- - Tuesday, April 29, 2014

President Obama’s approval rating in a closely watched poll has sunk to a new low that will likely further damage his party’s dimming prospects in this fall’s midterm elections.

As he returns from a weeklong, four-nation Asian tour, overshadowed by his mishandling of Russian aggression in Ukraine, he faces a Washington Post-ABC News survey showing his job-approval score has sunk to 41 percent.

More ominous for Democrats, who now fear they could lose control of the Senate this fall, a majority of voters say “they prefer a Congress in Republican hands to check the president’s agenda,” The Post reported Tuesday.

Mr. Obama’s job-approval polls have been stuck in the low 40s since last year, but the newspaper’s latest survey shows a sharp plunge in his scores between March and the end of April.

Last month, his approval level stood at just 46 percent, with 50 percent disapproving of the job he was doing. This week, his approval-disapproval score was 41 percent-52 percent respectively. That’s the lowest performance grade of his presidency in The Post’s surveys.

Other voter responses gave Mr. Obama embarrassingly low scores across the board on major issues that will most likely decide who controls Congress in the last two years of his administration.

Just 42 percent of Americans polled said they approve of his handling of the economy; only 37 percent said they approve of the way he’s handled the implementation of Obamacare; and a mere 34 percent approve of the way he’s responded to Russia’s continuing threats to forcefully seize additional parts of neighboring Ukraine.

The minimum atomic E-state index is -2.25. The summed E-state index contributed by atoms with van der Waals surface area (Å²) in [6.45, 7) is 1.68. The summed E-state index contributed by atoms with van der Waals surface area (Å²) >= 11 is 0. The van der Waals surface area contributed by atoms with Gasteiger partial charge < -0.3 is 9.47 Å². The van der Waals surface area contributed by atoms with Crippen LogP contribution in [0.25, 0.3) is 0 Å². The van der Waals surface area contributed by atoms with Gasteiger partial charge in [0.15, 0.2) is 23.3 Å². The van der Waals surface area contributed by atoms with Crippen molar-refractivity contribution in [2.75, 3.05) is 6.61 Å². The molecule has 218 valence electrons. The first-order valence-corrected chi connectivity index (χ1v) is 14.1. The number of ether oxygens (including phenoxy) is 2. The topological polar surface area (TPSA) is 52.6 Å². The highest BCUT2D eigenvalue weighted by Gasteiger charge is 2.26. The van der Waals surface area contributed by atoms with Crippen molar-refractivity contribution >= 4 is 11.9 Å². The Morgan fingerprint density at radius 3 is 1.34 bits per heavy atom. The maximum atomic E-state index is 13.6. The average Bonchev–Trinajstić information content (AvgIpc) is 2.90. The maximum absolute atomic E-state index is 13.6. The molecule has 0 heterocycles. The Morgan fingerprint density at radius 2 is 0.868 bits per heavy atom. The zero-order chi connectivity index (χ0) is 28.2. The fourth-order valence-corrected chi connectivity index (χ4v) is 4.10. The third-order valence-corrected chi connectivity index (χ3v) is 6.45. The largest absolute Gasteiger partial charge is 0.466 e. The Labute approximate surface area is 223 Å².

These and other failing grades cast a pall of gloom over Democrats as Congress reopened for business this week after a lengthy recess. This gave Republicans reason to cheer that they were winning the midterm-election battle for the heart and soul of the American people.

“Obama’s low rating could be a significant drag on Democratic candidates this fall — past elections suggest that when approval ratings are as low as Obama’s, the president’s party is almost certain to suffer at the ballot box in November,” writes Dan Balz, The Post’s chief political analyst.

The president has openly complained that his party will be in trouble in November because turnout in much of his party’s base — especially among minorities and younger voters — is always lower in midterm elections.

But surveys show that voter intensity is stronger in the GOP as a result of its deep opposition to Obamacare and the president’s failures on the economy and jobs.

In a pivotal question in The Post-ABC poll that no doubt shocked Democrats on Capitol Hill, pollsters asked voters: “Regardless of how you might vote, is it more important to have Democrats in charge of Congress, to help support Obama’s policies, or to have Republicans in charge of Congress, to act as a check on Obama’s policies?”

Just 39 percent said it was more important to have the Democrats in charge, compared with 53 percent who said, “Republicans in charge.” Eight percent had no opinion.

Perhaps no other issue was as fraught with political peril for the Democrats than the persistently weak Obama economy.

On this question, the poll found extensive pessimism about the economy and jobs — “with more than seven in 10 describing the economy in negative terms.”

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